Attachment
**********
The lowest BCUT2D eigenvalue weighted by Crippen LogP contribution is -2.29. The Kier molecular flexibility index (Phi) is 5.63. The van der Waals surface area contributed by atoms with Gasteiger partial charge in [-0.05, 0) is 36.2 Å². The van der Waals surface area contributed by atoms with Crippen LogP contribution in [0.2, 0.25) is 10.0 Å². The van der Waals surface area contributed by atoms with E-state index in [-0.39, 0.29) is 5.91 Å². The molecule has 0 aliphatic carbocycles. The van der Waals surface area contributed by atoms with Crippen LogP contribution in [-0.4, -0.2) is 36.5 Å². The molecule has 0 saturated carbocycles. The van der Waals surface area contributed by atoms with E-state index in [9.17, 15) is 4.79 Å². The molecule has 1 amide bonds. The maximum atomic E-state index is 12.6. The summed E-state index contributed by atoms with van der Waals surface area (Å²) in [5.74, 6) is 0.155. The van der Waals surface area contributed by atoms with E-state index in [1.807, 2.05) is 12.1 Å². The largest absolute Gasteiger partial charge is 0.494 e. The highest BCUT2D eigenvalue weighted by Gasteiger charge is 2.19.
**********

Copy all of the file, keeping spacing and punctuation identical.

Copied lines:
The lowest BCUT2D eigenvalue weighted by Crippen LogP contribution is -2.29. The Kier molecular flexibility index (Phi) is 5.63. The van der Waals surface area contributed by atoms with Gasteiger partial charge in [-0.05, 0) is 36.2 Å². The van der Waals surface area contributed by atoms with Crippen LogP contribution in [0.2, 0.25) is 10.0 Å². The van der Waals surface area contributed by atoms with E-state index in [-0.39, 0.29) is 5.91 Å². The molecule has 0 aliphatic carbocycles. The van der Waals surface area contributed by atoms with Crippen LogP contribution in [-0.4, -0.2) is 36.5 Å². The molecule has 0 saturated carbocycles. The van der Waals surface area contributed by atoms with E-state index in [9.17, 15) is 4.79 Å². The molecule has 1 amide bonds. The maximum atomic E-state index is 12.6. The summed E-state index contributed by atoms with van der Waals surface area (Å²) in [5.74, 6) is 0.155. The van der Waals surface area contributed by atoms with E-state index in [1.807, 2.05) is 12.1 Å². The largest absolute Gasteiger partial charge is 0.494 e. The highest BCUT2D eigenvalue weighted by Gasteiger charge is 2.19.